There’s a famous Twitter story about how an American student saved his own life with a one word tweet.
Luckily for him, they forget to take his mobile phone allowing him to send one of the shortest but most historic Tweets since the medium was created, the one word:
His friends back home at Berkely College saw the tweet and told the Dean who got onto the American consulate in Cairo.
Within a matter of hours, James was released from custody, and sent out another one word Tweet:
Social media as a kidnap alarm
Now there’s another way that Twitter can save lives.
Civil Rights Defenders (@crdefenders) have just announced the Natalia Project, named after Natalia Estemirova, a leading, human rights defender in the North Caucasus, who was brutally kidnapped and murdered within 24 hours of being abducted. Her tragic death could have been prevented had the correct authorities been made aware as soon as she had been kidnapped.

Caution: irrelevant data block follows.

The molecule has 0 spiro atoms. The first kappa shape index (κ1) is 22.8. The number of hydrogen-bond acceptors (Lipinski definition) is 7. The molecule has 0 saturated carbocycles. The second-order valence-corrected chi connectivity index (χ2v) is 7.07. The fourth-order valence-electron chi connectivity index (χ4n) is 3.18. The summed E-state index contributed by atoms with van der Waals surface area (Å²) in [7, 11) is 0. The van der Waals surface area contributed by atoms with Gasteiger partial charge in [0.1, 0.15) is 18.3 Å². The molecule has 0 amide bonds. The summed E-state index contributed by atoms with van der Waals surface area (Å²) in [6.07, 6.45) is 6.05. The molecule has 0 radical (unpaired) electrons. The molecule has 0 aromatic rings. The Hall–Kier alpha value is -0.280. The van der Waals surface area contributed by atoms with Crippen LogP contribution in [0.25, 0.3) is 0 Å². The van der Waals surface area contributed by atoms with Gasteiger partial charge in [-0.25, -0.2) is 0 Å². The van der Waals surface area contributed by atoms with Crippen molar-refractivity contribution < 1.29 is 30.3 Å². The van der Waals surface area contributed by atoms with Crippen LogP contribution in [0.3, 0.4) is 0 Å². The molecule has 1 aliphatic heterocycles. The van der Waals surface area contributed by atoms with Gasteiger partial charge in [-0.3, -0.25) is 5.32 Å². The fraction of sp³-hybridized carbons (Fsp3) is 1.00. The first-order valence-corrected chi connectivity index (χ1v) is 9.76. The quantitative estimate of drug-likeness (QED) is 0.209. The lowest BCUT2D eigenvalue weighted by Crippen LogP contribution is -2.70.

The project involves distributing personal alarm bracelets to human rights’ workers.
The bracelets are similar to the sort of GPS tag which offenders are required to work.
If the tag is activated or forcibly broken, the bracelet automatically communicates the exact location of the incident via social media.
Supporters of the project sign up to monitor the alarms via Twitter and can then notify authorities and publicise the abudction or assault, putting public pressure on the assailants/relevant governments.
Almost instantly, an individual human rights’ worker becomes connected to the whole world.
For the organisations who use these bracelets, it’s easy to see their value as a campaigning and awareness raising tool as well as protecting the safety of workers on the front line.
The YouTube video below provides full details:
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